Home Education Magazine
November-December 2003 - Articles and Columns
All About the Family - Dawn Witzke
Using Genealogy to Teach History
"History is boring!" My son, Andrew, constantly told me as I tried once again to cram names and dates into his eight-year-old brain. Being a first time homeschooler I mistakenly decided he needed to learn everything the books told me he should learn in second grade. It ended up being frustrating for both of us. He didn't understand time relationships or couldn't care less about long-dead people. I thought I was being negligent in teaching him what he was supposed to know.
After one particularly long battle over Mark Twain, I gave in and dropped history altogether. It was a hard decision. Thoughts that he might be better off in public school entered my mind frequently. Was everyone right that he couldn't get a good education at home?
It wasn't until my brother called me for some information out of my huge store of genealogy records that an idea hit me. I had tons of history sitting in a box in my closet. It may not detail famous battles or tell of courageous leaders, but it was history and it was relevant to our family.
So, I introduced Andrew to genealogy. I knew at eight years old he didn't have the attention span to spend hours doing research in libraries and courthouses, but he could help organize the research I had done and do some simple research on the time periods of relatives.
It worked, to my relief. He asked question after question about how people were related to him--where they had lived, what jobs they held, and many other questions I couldn't answer. Instead of learning about famous people whose lives made little difference to him, he was studying people who had a direct effect on his life.
As part of our history studies, we took our genealogical charts in hand and constructed a time line showing when each of his ancestors had lived. Because our time line stretched back as far as the early 1800's, more questions emerged about the time in which they lived--what things were invented, what clothes they wore, which famous people lived during their time. This finally led us back to what I had originally started out to do, teach history.
It was not long after we started that Mark Twain reappeared with his books, The Adventures of Tom Sawyer and The Adventures of Huck Finn. This time we had an adventure of our own, wondering if any of our relatives had read these same books or had ever had the chance to meet the man. We explored how a salesman would have gone door to door selling his books and how much our ancestors would have paid for them.
From this newly found interest in history, we began construction of our family wall. It started with a single picture of our family and slowly progressed to include pictures and memorabilia from other family members. A shelf on the wall contains a rock collection that once had been Andrew's great-grandfather's when he was a child. As we continue our studies in history we will add more items to our family wall to commemorate our family history.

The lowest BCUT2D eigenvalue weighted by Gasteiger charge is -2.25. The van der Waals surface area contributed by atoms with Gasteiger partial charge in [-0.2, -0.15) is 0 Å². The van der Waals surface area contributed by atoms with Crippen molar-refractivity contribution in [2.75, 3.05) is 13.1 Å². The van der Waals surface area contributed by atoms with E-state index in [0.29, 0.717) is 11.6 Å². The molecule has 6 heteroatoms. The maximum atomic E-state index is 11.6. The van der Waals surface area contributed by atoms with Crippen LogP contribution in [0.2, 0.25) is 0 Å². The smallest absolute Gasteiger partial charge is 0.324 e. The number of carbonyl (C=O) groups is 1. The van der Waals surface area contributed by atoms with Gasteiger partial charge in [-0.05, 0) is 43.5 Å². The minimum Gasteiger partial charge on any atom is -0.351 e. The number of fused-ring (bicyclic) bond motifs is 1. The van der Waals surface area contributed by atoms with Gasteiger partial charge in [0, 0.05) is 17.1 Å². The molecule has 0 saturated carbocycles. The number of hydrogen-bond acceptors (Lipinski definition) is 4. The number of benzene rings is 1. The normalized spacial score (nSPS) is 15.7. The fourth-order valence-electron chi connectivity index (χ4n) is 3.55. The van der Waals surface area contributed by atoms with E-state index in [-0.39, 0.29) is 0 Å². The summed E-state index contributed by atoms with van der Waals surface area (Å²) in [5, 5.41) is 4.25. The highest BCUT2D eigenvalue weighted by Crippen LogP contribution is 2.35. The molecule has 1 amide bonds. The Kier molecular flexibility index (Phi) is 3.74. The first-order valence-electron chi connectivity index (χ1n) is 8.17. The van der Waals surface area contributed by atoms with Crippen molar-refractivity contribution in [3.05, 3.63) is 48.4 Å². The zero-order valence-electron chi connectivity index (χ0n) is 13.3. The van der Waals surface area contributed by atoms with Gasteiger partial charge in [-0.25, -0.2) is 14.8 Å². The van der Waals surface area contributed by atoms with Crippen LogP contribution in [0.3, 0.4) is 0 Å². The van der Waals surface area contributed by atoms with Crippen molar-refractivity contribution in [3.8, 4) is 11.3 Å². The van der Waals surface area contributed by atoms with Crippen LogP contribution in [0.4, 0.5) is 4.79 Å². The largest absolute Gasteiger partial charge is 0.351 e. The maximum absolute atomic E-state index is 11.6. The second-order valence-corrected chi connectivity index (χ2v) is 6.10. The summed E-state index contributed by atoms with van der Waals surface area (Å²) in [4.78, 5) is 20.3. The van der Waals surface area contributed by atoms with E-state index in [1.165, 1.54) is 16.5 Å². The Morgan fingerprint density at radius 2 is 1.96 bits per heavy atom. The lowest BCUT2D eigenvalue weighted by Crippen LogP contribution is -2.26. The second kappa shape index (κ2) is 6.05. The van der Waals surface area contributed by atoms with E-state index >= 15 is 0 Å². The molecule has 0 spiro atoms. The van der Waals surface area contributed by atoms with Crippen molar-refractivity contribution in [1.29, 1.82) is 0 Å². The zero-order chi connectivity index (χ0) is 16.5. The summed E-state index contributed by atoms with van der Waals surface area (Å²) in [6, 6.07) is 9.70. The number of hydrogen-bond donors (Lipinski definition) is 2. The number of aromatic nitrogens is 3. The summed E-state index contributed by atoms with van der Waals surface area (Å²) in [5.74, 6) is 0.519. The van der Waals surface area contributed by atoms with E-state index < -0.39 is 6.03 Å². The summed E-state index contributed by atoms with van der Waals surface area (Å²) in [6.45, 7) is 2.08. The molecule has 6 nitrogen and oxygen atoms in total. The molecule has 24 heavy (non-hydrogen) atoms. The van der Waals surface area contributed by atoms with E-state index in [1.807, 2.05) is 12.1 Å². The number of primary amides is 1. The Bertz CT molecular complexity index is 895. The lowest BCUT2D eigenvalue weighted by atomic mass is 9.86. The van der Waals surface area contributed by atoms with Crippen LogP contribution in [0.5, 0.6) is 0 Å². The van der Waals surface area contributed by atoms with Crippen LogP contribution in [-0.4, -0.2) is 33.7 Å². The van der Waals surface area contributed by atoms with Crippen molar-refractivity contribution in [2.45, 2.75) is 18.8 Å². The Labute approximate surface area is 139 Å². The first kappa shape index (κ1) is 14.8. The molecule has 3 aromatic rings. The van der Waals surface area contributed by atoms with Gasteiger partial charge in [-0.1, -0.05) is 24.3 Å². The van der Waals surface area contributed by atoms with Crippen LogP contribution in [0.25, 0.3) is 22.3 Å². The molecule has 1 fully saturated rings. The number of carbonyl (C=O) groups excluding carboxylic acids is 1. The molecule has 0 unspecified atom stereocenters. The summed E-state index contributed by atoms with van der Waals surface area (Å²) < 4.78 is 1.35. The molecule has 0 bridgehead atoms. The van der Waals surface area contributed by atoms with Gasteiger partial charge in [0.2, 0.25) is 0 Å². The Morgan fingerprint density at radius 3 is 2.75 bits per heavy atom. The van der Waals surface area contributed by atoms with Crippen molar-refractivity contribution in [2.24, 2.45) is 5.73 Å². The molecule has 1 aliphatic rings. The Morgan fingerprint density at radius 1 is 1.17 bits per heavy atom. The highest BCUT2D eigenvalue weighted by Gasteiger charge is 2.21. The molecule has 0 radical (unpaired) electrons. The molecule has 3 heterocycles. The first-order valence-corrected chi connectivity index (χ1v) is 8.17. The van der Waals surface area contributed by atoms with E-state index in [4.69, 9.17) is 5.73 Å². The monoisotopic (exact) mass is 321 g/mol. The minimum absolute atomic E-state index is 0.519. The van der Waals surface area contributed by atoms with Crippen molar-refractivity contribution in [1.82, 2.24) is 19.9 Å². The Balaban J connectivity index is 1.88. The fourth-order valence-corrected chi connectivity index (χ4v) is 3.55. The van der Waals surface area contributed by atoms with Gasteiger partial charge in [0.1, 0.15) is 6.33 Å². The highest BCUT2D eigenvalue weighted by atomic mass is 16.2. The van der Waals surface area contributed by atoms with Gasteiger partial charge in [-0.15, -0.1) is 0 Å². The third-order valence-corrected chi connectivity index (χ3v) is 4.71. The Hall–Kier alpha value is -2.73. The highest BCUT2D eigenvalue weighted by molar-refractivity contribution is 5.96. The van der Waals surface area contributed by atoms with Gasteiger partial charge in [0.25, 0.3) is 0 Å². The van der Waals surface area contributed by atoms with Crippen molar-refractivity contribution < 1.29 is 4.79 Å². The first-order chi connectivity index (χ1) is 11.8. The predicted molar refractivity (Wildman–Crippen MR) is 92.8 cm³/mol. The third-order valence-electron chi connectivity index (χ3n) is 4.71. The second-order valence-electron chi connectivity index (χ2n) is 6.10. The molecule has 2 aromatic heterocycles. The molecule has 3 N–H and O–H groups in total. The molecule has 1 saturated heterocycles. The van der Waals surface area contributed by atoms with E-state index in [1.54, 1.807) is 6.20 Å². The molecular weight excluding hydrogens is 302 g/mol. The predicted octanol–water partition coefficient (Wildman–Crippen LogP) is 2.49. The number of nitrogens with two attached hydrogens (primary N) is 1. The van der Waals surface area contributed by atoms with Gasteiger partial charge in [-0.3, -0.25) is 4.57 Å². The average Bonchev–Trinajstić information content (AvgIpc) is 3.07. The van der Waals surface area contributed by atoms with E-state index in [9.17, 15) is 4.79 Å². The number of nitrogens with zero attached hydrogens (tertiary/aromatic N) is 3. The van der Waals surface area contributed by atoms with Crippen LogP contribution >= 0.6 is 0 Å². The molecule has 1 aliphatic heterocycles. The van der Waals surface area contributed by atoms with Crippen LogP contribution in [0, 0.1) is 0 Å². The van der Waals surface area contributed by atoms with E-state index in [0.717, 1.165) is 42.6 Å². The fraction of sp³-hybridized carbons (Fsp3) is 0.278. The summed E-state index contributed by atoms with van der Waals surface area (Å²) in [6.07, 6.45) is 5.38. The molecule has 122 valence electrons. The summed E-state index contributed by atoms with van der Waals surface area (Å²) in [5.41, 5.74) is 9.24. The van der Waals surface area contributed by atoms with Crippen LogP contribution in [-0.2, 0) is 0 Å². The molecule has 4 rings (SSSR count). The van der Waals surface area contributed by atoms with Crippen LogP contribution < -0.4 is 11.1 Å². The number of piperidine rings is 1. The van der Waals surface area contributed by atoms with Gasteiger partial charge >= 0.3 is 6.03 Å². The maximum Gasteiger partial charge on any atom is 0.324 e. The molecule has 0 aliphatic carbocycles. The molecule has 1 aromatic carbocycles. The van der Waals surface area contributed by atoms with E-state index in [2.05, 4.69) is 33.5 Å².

The distant past is not the only history we have been working on. We have also been collecting history as we go, so that someday when his grandchildren are learning about the family history, they will have more than just the names and dates to look back on. They will have journals, stories and other clues to his life waiting to be discovered. And just maybe they too will find that history is far from boring.
Your family is the best source for personal stories, photographs and information about your family history. They can provide a wealth of information you can't get anywhere else.
Check your local library for books, magazines, newspapers and contact information for the genealogical and historical societies in your area.
Climbing Your Family Tree: Online and Offline Genealogy for Kids by Ira Wolfman (Workman Publishing Co.; ISBN: 0761125396)
Genealogy for Children by Liana Brittain (Educational Support Personnel)
Puzzling Your Past: A Basic Guide to Genealogy by Emily Anne Croom (Betterway Publications; ISBN 1558705562)
Family Tree Magazine
This magazine has articles of interest to beginning genealogists. It includes information for doing research and preserving your family history for future generations.
National Genealogical Society
They offer articles for beginning a genealogical project as well as a bookstore with resources on research and teaching genealogy to children.
Genealogy at About.com
This site has something for every age. There are articles, forums, newsletters and links to reviewed websites.
Genealogy Today Junior
This site has fun tools for kids to learn about their family. There are games, stories, forums and links to other kid-friendly sites.
Genealogy for Kids
Provides links to several kid friendly genealogical and historical websites of interest to homeschoolers.
© 2003 Dawn Witzke
November-December 2003 - Articles and Columns
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